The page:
Wednesday, July 19, 2006

The Big Dig in Big Trouble

Boston's Big Dig project to put much of I-90 underground spanned parts of two centuries and cost more than any other single highway project in the United States. On July 11, when the project was mostly finished and people in Massachusetts thought they could begin to put the disruption and cost overruns behind them, a three-ton ceiling tile came loose in a connector tunnel and killed a newlywed woman. Further investigation has revealed that over a thousand fasteners used to hold up similar tiles are probably defective. What can we learn from all this?

The first lesson is an old one: nothing draws attention like death and destruction. According to a report by Sean Murphy and Raja Mishra in the July 18 Boston Globe, lab tests of the epoxy glue used to hold the fasteners in place were originally scheduled during construction. But officials of Bechtel/Parsons Brinckerhoff, the engineering firm in charge of the Big Dig, felt so confident in the epoxy that they canceled the tests. Now it looks like the tests would have been a good idea, because they might have revealed the kind of problems that ultimately led to the fatal ceiling collapse. But there was no immediate harm that resulted from skipping the tests, so the incident went by unnoticed.

The next lesson is one we hear starting in kindergarten: be sure to follow instructions. Engineering is a constant battle between expensive over-caution on the one hand, and reckless negligence on the other hand. Where lives are at stake, as in the construction of bridges and tunnels, laws require licensed engineers to sign off on plans and specifications. But all the licensed engineers in the world won't do any good if the contractors and builders don't carry out the engineers' instructions to the letter.

Speculation by experts centers on the possibility that the epoxy used to hold the concrete ceiling tiles up was either not prepared and applied correctly, or used with oily steel. Steel as it comes from the factory has a thin coating of oil on it, and unless this oil is cleaned off prior to use, adhesives such as epoxy cannot form a good bond. Even if the steel was clean, the widely varying temperatures at a Boston construction site may have interfered with the chemical changes that epoxy goes through in order to harden. Inadequately hardened plastic adhesives can "creep" under stress, moving a tiny fraction of an inch every month, until the entire joint fails. Whatever was done wrong, it appears to have been done wrong consistently, because Governor Mitt Romney has announced that over 1300 fasteners are suspect and will have to be removed or replaced.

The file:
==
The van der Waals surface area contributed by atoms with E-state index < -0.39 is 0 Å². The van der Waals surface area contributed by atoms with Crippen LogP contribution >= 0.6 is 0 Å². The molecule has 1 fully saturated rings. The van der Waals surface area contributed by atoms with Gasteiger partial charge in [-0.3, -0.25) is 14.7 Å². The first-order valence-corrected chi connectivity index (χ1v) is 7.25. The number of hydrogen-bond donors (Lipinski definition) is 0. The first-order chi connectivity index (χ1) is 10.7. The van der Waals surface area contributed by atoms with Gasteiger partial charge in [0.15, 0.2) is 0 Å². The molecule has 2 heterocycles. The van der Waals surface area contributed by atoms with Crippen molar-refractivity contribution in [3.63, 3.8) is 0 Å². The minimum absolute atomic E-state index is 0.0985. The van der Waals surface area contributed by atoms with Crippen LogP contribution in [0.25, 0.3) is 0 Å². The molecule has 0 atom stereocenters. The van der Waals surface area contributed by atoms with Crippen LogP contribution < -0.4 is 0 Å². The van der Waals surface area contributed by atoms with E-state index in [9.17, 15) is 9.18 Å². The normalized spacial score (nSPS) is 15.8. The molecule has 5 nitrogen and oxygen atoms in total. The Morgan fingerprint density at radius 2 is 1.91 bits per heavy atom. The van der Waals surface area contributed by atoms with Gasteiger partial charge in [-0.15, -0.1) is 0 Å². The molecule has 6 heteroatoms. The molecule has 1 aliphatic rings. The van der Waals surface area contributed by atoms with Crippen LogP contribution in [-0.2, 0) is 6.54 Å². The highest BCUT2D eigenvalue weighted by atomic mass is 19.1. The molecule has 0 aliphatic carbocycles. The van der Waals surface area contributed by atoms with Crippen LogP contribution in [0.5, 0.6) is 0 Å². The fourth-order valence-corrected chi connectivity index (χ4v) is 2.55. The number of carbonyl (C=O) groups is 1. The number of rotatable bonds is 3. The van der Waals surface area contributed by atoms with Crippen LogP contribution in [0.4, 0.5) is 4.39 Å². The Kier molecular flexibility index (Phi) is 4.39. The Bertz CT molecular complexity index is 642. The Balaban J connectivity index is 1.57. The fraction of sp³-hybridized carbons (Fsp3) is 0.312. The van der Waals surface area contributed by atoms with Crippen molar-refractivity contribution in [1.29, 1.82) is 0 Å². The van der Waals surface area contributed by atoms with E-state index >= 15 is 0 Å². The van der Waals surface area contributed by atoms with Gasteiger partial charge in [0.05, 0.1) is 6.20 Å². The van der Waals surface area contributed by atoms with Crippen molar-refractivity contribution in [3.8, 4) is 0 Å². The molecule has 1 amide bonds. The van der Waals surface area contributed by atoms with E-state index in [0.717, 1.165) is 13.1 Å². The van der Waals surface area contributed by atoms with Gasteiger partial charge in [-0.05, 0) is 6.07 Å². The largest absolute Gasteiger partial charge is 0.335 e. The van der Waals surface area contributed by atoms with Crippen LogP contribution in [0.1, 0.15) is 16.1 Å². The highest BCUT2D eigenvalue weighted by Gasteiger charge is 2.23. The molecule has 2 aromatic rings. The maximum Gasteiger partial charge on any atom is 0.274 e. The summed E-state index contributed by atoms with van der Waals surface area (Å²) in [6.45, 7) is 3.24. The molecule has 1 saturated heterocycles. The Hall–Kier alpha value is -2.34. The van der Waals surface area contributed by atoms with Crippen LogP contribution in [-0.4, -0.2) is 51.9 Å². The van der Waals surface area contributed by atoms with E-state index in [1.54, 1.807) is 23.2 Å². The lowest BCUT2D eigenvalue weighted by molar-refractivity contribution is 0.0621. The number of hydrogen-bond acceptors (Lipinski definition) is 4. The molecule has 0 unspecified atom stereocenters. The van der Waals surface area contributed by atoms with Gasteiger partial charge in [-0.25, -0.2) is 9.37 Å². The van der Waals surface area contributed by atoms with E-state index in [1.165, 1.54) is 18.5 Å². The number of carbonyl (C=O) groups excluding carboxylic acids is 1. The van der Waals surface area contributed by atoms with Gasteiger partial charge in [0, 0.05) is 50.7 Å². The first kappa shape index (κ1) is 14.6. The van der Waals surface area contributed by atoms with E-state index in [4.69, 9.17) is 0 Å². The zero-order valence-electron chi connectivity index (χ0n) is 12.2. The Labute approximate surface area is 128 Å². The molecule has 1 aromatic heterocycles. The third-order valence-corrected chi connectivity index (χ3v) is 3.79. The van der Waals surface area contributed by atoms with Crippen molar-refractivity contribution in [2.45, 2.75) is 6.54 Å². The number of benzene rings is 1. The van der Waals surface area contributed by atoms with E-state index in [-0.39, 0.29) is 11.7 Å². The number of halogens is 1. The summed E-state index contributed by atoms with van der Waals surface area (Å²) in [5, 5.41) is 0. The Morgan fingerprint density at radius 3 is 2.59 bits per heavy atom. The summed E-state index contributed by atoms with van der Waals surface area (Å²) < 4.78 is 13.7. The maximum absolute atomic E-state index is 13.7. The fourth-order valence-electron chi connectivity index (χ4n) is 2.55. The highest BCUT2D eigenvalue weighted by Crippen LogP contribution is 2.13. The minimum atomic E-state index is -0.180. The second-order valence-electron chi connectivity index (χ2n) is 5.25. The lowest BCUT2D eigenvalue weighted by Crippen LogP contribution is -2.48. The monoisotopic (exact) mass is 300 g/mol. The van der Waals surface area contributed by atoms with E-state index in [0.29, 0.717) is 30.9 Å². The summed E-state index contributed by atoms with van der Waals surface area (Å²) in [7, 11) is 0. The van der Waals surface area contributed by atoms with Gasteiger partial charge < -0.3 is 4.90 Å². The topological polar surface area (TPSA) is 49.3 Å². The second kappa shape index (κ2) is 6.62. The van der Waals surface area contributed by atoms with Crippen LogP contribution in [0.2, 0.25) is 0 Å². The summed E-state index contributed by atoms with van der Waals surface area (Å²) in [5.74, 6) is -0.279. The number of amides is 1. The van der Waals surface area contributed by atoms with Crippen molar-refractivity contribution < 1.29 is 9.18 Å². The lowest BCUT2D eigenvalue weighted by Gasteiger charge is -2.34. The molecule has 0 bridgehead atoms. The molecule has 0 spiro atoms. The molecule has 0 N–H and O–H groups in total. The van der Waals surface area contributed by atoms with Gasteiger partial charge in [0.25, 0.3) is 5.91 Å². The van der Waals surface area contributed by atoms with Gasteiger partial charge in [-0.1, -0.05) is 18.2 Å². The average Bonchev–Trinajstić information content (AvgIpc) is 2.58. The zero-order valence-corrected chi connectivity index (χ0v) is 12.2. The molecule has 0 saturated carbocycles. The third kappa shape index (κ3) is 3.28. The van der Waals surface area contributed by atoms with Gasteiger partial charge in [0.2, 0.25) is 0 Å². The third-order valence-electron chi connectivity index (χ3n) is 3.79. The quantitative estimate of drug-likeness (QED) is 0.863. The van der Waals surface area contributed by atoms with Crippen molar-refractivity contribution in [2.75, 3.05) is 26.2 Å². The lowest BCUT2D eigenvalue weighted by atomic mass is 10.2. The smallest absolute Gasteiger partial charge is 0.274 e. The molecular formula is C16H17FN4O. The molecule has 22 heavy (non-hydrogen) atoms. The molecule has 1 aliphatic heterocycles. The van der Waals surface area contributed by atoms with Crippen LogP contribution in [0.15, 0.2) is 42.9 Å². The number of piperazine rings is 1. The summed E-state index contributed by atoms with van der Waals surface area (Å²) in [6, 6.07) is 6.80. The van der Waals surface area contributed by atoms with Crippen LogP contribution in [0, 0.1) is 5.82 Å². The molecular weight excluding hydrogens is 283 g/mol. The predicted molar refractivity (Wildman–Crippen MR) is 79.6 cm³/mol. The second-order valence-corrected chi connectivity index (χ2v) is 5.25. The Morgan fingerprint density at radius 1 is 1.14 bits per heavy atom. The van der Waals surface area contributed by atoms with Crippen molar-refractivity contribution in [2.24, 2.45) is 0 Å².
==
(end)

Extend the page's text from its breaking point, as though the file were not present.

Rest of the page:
Further investigations will eventually reveal what went wrong, and possibly who was responsible. Structural engineering is based mostly on physical science, and things don't generally fall down for no reason at all. But finding the physical cause gets us only part way toward preventing similar accidents in the future. Until the human organizations that let such things happen are repaired and kept in order, the same thing can happen again. In a way, it has.

The Boston tunnel collapse is strangely similar in some ways to a much more serious tragedy that happened twenty-five years ago this month. On July 11, 1981, several hundred people gathered on a suspended concrete walkway to watch a dance party in the newly opened Hyatt Hotel in Kansas City, Missouri. The walkway was held up by steel rods which should have been strong enough to support the weight of the crowd. If they had been installed according to the original engineering plan, everything would have been fine. But on the site, a contractor decided to make a subtle change in the way the rods were made and assembled. This change greatly weakened the structure and caused it to collapse that evening, killing 114 people and injuring 200. Again, we had heavy concrete slabs, dangerous to life, suspended by thin steel rods. Again, if the plans had been carried out to the letter, the disaster would not have occurred. This is not to say that nobody should ever suspend heavy concrete slabs with thin steel rods again, or that engineers never make mistakes. They do. But the point is that responsibility inheres not only in those who make plans, but in those who carry them out and those charged with making sure that the work agrees with the plans.

Everyone involved in a building project, from those who pay for it, to the architects and engineers, to the contractors, to inspectors, down to the lowliest laborer cleaning up afterwards, has to walk that same line between excessive over-caution and reckless carelessness. Since the vast majority of engineering projects work without major failures or loss of life, we can assume that most of these folks do their job well enough most of the time. But an accident like the Big Dig tunnel collapse reminds us of what has to happen at every step of the way, and what can go wrong if somebody doesn't pay enough attention to details that don't seem to matter at the time.

Sources: The Boston Globe articles cited are at (Gov. Romney's announcement) and (the neglected lab tests). A string of technical discussions on the general subject of epoxy ceiling fasteners and how they can fail is at the Engineering Tips website The Wikipedia article about the Kansas City Hyatt Regency walkway collapse is at

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